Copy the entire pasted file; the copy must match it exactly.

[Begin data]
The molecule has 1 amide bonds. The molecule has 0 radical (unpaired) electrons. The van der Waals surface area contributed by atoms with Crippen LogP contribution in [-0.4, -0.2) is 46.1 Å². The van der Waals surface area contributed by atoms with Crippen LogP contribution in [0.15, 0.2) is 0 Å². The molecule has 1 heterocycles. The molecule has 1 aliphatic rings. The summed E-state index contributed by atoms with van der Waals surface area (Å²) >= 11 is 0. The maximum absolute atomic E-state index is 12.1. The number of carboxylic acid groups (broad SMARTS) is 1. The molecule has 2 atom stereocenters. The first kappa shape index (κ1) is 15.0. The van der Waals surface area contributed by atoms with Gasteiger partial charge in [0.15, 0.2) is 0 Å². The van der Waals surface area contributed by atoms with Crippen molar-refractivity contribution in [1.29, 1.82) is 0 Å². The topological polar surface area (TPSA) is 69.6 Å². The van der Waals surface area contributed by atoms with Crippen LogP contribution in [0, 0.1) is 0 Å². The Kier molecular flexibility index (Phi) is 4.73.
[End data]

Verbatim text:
The molecule has 1 amide bonds. The molecule has 0 radical (unpaired) electrons. The van der Waals surface area contributed by atoms with Crippen LogP contribution in [-0.4, -0.2) is 46.1 Å². The van der Waals surface area contributed by atoms with Crippen LogP contribution in [0.15, 0.2) is 0 Å². The molecule has 1 heterocycles. The molecule has 1 aliphatic rings. The summed E-state index contributed by atoms with van der Waals surface area (Å²) >= 11 is 0. The maximum absolute atomic E-state index is 12.1. The number of carboxylic acid groups (broad SMARTS) is 1. The molecule has 2 atom stereocenters. The first kappa shape index (κ1) is 15.0. The van der Waals surface area contributed by atoms with Gasteiger partial charge in [0.15, 0.2) is 0 Å². The van der Waals surface area contributed by atoms with Crippen molar-refractivity contribution in [1.29, 1.82) is 0 Å². The topological polar surface area (TPSA) is 69.6 Å². The van der Waals surface area contributed by atoms with Crippen LogP contribution in [0, 0.1) is 0 Å². The Kier molecular flexibility index (Phi) is 4.73.